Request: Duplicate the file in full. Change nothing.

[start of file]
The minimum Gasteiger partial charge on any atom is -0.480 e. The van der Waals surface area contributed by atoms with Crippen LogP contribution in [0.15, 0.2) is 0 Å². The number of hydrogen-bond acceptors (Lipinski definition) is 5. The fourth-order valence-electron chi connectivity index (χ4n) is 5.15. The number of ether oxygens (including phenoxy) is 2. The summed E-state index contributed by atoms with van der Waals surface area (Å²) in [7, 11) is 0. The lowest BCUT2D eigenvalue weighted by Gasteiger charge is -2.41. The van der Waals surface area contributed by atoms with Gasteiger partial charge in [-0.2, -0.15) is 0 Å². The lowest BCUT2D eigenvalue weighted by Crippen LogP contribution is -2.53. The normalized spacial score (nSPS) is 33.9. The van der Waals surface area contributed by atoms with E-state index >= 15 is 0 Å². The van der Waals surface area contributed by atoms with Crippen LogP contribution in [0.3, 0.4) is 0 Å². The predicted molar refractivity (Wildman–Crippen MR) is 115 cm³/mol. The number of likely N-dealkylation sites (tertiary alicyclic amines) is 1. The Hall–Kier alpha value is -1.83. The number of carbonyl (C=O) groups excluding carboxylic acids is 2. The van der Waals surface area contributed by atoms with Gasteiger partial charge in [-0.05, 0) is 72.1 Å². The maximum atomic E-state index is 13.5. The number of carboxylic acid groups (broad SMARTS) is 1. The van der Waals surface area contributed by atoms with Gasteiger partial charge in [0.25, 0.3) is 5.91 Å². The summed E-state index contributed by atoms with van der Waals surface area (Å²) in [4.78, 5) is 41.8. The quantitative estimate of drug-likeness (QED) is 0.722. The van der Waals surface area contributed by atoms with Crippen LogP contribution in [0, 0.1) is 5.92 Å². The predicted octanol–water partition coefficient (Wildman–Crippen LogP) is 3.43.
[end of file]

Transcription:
The minimum Gasteiger partial charge on any atom is -0.480 e. The van der Waals surface area contributed by atoms with Crippen LogP contribution in [0.15, 0.2) is 0 Å². The number of hydrogen-bond acceptors (Lipinski definition) is 5. The fourth-order valence-electron chi connectivity index (χ4n) is 5.15. The number of ether oxygens (including phenoxy) is 2. The summed E-state index contributed by atoms with van der Waals surface area (Å²) in [7, 11) is 0. The lowest BCUT2D eigenvalue weighted by Gasteiger charge is -2.41. The van der Waals surface area contributed by atoms with Gasteiger partial charge in [-0.2, -0.15) is 0 Å². The lowest BCUT2D eigenvalue weighted by Crippen LogP contribution is -2.53. The normalized spacial score (nSPS) is 33.9. The van der Waals surface area contributed by atoms with E-state index >= 15 is 0 Å². The van der Waals surface area contributed by atoms with Crippen LogP contribution in [0.3, 0.4) is 0 Å². The predicted molar refractivity (Wildman–Crippen MR) is 115 cm³/mol. The number of likely N-dealkylation sites (tertiary alicyclic amines) is 1. The Hall–Kier alpha value is -1.83. The number of carbonyl (C=O) groups excluding carboxylic acids is 2. The van der Waals surface area contributed by atoms with Gasteiger partial charge in [-0.05, 0) is 72.1 Å². The maximum atomic E-state index is 13.5. The number of carboxylic acid groups (broad SMARTS) is 1. The van der Waals surface area contributed by atoms with Gasteiger partial charge in [0.25, 0.3) is 5.91 Å². The summed E-state index contributed by atoms with van der Waals surface area (Å²) in [4.78, 5) is 41.8. The quantitative estimate of drug-likeness (QED) is 0.722. The van der Waals surface area contributed by atoms with Crippen LogP contribution in [0, 0.1) is 5.92 Å². The predicted octanol–water partition coefficient (Wildman–Crippen LogP) is 3.43.